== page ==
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Well it’s been a long time coming but I’m finally back with another helping of comicbook goodness with The Back Issues. Thanks for reading and sorry for the hiatus. Spurred to write this by the resurgence of a certain Emerald Archer in the media, I went back and read Andy Diggle and Jock’s “Green Arrow: Year One.” With “Arrow” on DC and Warner Bros. upcoming tv schedule I thought looking at the modern day retelling of Green Arrow’s origin would be a good place to return to the column.
You may remember the team of Diggle and Jock being mentioned by me before when I did “The Losers” for this column a while back. This was a return effort for them after “The Losers” wrapped and it was just as good as that series was. First of all let me start with the fact that this mini-series was titled “Year One,” which right away conjures up comparisons and thought’s of Frank Miller and David Mazzuchelli’s legendary work, and rightfully so as the set up of the early days of the hero is definitely parallel. That said this book is more about Oliver Queen finding himself, and then the hero within, whereas Batman’s story was about putting a plan into action and finally finding it’s focus, and Jim Gordon too.
If you don’t know Green Arrow’s origin it’s rather simple, spoiled rich playboy is stranded on a deserted island where he uses archery to survive and when he returns to civilization takes the mantle of Green Arrow to protect the downtrodden as a modern Robin Hood. Well what Diggle does is expand on that and give it some heart. Right from the get go Queen is portrayed as the rich kid who has everything, but has no real purpose in life. His bodyguard/extreme adventure guide Hackett tells him all the women, extreme risks, and booze won’t fill the hole in his life. It’s at a charity auction for the bow of Howard Hill (who made the famous splitting the arrow shot in “The Adventures of Robin Hood”) that we first hear of his love of Robin Hood and his archery talent, as well as his very poignant assessment of how the rich deal with the underprivileged. After making an embarrassing spectacle of himself at the auction he decides hiding from the public eye is in his best interest, and from there his troubles begin. Betrayed by Hackett and left to drown, Queen washes up on a deserted island, and in the months following actually becomes happy for the first time in his life with the simplicities of his new existence.
Unfortunately it wasn’t meant to last as he is shot at when trying to signal a small plane he sees flying overhead. One thing leads to another and by the end of the book, the legend of Green Arrow has begun. What I like about this book is that almost everything seems natural. The progression of the story flows very well, and though there are a few coincidences that are a little to perfect, it works in a “this was destiny” way. What his time on the island shows most is his realization that the underprivileged are essentially looked over and that someone has to take accountability for them and what’s done to them, and after being saved by a lone pregnant young woman, he realizes this was what he’s meant to do. It’s here that green Arrow is truly born, not just the survival by bow, but the need to help those who can’t help themselves. There is even a nod to his future as an enemy says to him “That’s twice you’ve returned from the dead,” to which Queen responds “I plan to make a habit of it,” which he does of course.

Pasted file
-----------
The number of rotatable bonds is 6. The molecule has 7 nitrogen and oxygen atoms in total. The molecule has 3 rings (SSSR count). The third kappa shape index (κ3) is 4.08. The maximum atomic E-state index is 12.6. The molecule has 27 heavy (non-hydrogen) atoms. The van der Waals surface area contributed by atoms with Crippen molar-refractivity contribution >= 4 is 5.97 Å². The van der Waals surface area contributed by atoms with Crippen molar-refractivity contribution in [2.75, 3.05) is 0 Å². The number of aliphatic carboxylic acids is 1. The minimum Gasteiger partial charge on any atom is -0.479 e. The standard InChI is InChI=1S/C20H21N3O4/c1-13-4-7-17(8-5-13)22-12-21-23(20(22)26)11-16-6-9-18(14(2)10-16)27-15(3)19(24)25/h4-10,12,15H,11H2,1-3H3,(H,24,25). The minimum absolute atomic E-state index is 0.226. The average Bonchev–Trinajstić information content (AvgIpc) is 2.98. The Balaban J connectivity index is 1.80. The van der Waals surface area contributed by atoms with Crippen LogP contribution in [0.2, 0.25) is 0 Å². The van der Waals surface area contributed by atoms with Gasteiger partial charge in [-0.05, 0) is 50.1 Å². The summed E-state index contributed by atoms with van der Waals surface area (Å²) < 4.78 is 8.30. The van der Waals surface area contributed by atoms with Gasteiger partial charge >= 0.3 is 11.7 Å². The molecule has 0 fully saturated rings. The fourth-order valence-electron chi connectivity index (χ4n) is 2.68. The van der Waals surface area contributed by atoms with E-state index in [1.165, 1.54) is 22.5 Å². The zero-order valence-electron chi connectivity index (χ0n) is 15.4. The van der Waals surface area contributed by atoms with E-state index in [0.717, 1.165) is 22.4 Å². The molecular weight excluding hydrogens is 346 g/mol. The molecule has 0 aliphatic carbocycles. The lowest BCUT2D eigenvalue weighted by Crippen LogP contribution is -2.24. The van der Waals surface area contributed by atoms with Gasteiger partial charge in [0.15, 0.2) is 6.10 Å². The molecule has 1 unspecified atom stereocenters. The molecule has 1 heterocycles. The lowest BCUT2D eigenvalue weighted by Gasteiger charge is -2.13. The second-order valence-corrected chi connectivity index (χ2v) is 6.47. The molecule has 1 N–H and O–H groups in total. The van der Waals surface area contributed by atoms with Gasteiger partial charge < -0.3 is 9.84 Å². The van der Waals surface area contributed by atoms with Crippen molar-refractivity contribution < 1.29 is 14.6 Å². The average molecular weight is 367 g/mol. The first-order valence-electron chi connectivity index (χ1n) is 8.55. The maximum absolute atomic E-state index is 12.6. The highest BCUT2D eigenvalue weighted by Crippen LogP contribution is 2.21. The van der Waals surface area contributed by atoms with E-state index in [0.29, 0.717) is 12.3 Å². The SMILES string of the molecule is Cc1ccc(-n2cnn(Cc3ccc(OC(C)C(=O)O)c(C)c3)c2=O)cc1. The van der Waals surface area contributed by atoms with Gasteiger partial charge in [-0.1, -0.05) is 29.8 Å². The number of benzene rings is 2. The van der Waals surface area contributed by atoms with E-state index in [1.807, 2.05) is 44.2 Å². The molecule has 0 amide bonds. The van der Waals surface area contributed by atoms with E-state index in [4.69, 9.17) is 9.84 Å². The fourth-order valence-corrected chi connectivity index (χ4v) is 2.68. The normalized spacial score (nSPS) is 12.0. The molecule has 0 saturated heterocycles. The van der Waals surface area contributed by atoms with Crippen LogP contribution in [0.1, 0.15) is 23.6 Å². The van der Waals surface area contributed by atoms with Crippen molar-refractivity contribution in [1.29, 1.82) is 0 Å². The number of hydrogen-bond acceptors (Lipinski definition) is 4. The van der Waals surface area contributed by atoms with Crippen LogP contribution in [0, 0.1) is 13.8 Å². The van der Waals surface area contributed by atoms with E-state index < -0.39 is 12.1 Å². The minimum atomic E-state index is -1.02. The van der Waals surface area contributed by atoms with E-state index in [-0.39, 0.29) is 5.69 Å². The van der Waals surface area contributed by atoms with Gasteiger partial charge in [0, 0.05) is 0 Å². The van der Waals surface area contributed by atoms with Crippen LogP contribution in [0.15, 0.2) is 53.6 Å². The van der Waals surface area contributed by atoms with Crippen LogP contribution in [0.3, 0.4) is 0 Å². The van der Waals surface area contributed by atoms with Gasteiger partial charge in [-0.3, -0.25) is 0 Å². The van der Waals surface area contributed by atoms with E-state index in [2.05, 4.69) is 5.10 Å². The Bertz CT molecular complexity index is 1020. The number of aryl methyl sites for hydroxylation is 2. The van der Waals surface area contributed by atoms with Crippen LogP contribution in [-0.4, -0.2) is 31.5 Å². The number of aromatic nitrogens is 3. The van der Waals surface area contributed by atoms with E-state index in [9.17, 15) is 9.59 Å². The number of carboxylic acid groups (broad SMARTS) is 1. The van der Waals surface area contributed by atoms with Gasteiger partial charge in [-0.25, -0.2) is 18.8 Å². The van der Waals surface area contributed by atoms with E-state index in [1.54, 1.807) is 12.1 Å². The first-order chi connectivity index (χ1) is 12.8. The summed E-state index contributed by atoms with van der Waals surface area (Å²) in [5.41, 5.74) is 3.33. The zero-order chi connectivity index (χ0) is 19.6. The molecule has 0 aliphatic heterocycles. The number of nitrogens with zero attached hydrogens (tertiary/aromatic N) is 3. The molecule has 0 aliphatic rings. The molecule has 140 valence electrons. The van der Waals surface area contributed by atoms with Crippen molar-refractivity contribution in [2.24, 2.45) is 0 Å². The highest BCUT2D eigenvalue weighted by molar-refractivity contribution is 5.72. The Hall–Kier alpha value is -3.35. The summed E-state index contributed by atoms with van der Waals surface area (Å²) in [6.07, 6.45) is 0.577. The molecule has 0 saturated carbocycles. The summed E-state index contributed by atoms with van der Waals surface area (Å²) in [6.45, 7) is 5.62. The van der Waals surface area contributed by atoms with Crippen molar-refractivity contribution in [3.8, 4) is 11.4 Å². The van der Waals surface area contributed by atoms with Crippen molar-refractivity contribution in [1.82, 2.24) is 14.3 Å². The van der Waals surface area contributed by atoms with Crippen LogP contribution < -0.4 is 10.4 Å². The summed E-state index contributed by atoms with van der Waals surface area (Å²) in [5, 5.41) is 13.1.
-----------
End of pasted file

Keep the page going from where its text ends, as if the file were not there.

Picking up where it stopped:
All this talk about the story is great but comics are a visual medium, and Jock does not disappoint. Jock’s work is absolutely amazing. It’s detailed, but not overly detailed. There is great use of shadows, and the action is very well defined. He also does some beautiful backgrounds. Jock’s work was perfect for the setting, and the character. As for the character design he found a way to make a young Green Arrow look fresh, and created a simply designed yet very effective villain in drug lord Chien Na Wei aka China White. Good stuff here. “Green Arrow: Year One” is worth a read as a fan of the character or just good stories. No filler, no pretentious pop-culture references, just good story telling and good art. WB should definitely look to this when doing the origin episodes of Green Arrow in “Arrow.”